Does biwiring change impedence?

A guy who should know tells me that biwiring cuts in half the speaker impedence that is seen by the amp. I'm not buying it. Can anyone tell me if he is right? Lynne
No, he is wrong. Whatever impedance the particular speaker is rated at in non-bi-wired mode, plus cable resistance which should be very small, will be the impedance seen by the amplifier when the connections are bi-wired.

For further background you may find the following link of interest, which I think presents a pretty good explanation of bi-wiring and its potential advantages (although it does not directly address your question):

-- Al
He appears to be thinking of wiring 2 pairs of complete speakers to the same amp. That would halve the impedance. Al has it right about what you are thinking of doing. If I did it I would consider using bi- wire cable with 2 on one end and 4 wires on the other.
Maybe he was talking about strapping two stereo amps to mono and using one amp for each speaker. When you strap a stereo amp to mono the load it sees from the speaker is cut in half.
The system was two stereo amps in bridged mono and the owner of the system had them biwired to his 4 ohm Paradigm speakers. I think it would be better to run the amps in stereo and biamp, but that is the way it was. The amps were H/K 16's upgraded and bridged by a craftsman who makes a living repairing and selling audio gear. The seller (the technician) is the one who told both of us that biwiring cuts in half the impedence. He said the amps were looking at 2 ohms since they were bridged and biwired.
Yes, they were looking at 2 ohms, but not because they were biwired. As Racamuti correctly speculated, since the amps were bridged they would see the speaker impedance (in this case 4 ohms) divided by two. They would see the same 2 ohms even if the connections were not biwired.

-- Al
OK. When an amp is bridged, is impedence cut in half absolutely, or is the impedence inversely proportional to the power gained? My Citation 7.1 is rated at 130W x 4 and 400W X 2 bridged stereo. I think it puts out 1KW into 1 ohm.
It is cut in half absolutely, and the power gained is in turn limited by how much power (voltage and current) can be delivered into that reduced impedance while operating in bridged mode.

Basically, what bridged mode does is to put equal but opposite polarity signals into the two output sections of the amplifier (that are normally assigned to each of the two channels), with the speaker being connected between the positive output of one channel and the positive output of the other channel. That results in the voltage across the speaker being twice what it would have been in normal stereo configuration, under the same signal conditions.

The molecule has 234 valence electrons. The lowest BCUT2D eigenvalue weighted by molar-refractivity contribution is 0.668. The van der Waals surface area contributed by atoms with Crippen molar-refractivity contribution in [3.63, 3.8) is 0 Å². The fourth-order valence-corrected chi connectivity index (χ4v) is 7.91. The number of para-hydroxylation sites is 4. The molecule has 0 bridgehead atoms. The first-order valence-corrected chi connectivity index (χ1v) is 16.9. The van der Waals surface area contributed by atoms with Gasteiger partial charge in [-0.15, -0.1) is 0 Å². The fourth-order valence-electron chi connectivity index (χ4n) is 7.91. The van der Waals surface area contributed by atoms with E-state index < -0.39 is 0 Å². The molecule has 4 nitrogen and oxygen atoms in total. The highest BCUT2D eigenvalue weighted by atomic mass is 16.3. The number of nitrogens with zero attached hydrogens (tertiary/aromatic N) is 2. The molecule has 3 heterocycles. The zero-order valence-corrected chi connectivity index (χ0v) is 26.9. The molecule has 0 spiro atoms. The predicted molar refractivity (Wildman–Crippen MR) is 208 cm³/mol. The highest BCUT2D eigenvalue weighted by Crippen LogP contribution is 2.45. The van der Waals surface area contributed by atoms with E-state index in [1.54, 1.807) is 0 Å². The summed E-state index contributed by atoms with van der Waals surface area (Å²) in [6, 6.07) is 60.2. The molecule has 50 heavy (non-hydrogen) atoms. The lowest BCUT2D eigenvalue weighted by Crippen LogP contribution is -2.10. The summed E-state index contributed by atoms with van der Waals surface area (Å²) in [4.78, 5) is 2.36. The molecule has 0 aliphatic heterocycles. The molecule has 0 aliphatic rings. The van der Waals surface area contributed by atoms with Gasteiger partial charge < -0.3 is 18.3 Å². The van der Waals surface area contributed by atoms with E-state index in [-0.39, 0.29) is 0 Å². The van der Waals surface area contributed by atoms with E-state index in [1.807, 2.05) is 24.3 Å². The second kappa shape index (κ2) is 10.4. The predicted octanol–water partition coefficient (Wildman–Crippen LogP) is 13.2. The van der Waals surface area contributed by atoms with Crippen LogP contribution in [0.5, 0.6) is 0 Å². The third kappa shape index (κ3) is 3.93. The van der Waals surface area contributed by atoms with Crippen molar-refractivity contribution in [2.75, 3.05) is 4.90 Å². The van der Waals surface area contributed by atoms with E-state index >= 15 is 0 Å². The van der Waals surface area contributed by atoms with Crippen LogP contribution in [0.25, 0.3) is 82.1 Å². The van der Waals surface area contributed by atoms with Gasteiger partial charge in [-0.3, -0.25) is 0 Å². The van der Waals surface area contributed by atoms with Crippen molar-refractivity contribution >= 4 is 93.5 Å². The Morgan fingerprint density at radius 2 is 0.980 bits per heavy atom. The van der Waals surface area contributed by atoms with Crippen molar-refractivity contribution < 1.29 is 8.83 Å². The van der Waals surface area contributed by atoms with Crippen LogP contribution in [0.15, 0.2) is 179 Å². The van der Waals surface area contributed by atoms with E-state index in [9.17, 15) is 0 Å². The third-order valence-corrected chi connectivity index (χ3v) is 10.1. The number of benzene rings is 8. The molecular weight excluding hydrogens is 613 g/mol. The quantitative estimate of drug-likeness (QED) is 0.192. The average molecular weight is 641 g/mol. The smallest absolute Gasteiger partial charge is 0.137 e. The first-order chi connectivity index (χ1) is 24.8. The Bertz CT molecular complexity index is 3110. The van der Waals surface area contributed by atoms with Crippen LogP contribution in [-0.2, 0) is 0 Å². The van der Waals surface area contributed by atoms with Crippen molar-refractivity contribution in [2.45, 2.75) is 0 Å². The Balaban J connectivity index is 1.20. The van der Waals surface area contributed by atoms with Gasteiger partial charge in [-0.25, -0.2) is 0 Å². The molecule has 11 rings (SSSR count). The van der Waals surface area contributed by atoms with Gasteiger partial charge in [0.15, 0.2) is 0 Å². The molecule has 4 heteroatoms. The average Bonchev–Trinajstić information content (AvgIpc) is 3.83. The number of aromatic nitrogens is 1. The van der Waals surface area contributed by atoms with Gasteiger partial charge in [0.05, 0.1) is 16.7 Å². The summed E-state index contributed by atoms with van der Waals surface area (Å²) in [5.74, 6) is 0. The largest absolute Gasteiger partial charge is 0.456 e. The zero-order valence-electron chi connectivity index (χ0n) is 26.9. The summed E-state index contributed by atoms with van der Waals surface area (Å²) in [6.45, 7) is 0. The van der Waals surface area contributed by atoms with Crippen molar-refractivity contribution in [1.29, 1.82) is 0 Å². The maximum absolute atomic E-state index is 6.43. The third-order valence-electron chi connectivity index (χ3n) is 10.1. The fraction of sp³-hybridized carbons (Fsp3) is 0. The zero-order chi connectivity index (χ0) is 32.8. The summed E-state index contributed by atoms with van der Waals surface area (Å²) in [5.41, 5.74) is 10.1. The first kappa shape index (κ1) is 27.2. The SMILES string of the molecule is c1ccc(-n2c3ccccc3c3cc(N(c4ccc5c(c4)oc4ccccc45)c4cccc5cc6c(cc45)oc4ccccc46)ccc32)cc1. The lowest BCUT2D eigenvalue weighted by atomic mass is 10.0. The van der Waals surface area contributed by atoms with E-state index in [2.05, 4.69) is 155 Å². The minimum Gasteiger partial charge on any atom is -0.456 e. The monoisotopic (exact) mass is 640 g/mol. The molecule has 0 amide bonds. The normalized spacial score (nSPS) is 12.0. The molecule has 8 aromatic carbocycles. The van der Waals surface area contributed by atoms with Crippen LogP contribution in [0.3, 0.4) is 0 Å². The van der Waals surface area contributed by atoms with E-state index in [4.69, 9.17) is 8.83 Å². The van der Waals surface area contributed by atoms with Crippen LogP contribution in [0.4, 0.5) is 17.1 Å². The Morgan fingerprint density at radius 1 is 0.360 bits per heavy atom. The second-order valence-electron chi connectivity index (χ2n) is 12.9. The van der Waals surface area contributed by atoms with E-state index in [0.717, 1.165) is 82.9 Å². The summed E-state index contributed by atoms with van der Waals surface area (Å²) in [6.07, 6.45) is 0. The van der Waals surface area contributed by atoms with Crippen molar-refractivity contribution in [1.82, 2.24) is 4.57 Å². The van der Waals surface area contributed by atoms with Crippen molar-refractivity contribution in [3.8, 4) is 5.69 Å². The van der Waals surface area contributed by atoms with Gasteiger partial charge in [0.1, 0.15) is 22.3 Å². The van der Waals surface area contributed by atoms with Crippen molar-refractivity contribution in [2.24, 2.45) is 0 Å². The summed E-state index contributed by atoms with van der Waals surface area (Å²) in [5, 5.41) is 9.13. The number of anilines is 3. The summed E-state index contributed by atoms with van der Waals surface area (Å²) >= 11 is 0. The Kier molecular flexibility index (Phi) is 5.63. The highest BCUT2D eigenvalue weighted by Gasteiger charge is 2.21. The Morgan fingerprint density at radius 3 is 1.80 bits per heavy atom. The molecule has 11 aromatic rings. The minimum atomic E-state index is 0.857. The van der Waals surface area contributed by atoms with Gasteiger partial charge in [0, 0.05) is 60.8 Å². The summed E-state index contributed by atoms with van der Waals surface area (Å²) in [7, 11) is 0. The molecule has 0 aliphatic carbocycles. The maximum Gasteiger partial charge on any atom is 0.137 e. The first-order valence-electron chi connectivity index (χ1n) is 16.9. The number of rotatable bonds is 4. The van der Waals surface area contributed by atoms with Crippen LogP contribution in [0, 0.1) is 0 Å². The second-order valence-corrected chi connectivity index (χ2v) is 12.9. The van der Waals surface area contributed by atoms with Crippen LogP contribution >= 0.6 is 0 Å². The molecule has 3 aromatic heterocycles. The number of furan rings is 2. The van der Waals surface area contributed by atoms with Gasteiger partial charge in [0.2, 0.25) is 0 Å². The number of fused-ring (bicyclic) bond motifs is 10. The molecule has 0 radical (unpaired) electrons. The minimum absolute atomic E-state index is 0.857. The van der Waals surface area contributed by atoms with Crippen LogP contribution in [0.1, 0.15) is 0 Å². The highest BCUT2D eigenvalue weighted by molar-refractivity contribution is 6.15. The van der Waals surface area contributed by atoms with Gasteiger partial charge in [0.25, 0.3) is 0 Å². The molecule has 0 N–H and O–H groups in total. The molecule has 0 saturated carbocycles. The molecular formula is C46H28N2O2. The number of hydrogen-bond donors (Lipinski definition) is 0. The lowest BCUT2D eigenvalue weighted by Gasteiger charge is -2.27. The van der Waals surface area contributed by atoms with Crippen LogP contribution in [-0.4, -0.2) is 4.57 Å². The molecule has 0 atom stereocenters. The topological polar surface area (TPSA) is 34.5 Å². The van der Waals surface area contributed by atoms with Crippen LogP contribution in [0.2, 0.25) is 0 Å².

By Ohm's Law (voltage = current x resistance) the doubled voltage will cause twice the current to flow through the speaker, and hence through each of the two output amplifier stages (which are essentially in series with each other and the speaker). From the perspective of each amplifier stage, twice the current is flowing that would flow at the same voltage in normal stereo configuration. So from the perspective of each amplifier stage the load impedance has been cut in half, again by Ohm's Law (resistance = voltage/current).

Since power = voltage x current (assuming the voltage and current are in phase, which is to say that the load is assumed to be essentially resistive), which in turn equals (by substitution of the Ohm's Law formula) voltage squared divided by resistance, bridging can potentially provide 4 times the power of normal stereo operation. But that is typically limited to a considerably lower number by peak current capability.

Hope the clarifies more than it confuses!

-- Al
Yes. Thank you, Al. It's very cool. I can chew on it for days. Thank you also for the reference to the website on biwiring. I am biamped and have never biwired, but I never knew why biwiring was superior to single core wiring. Thanks to everyone. Lynne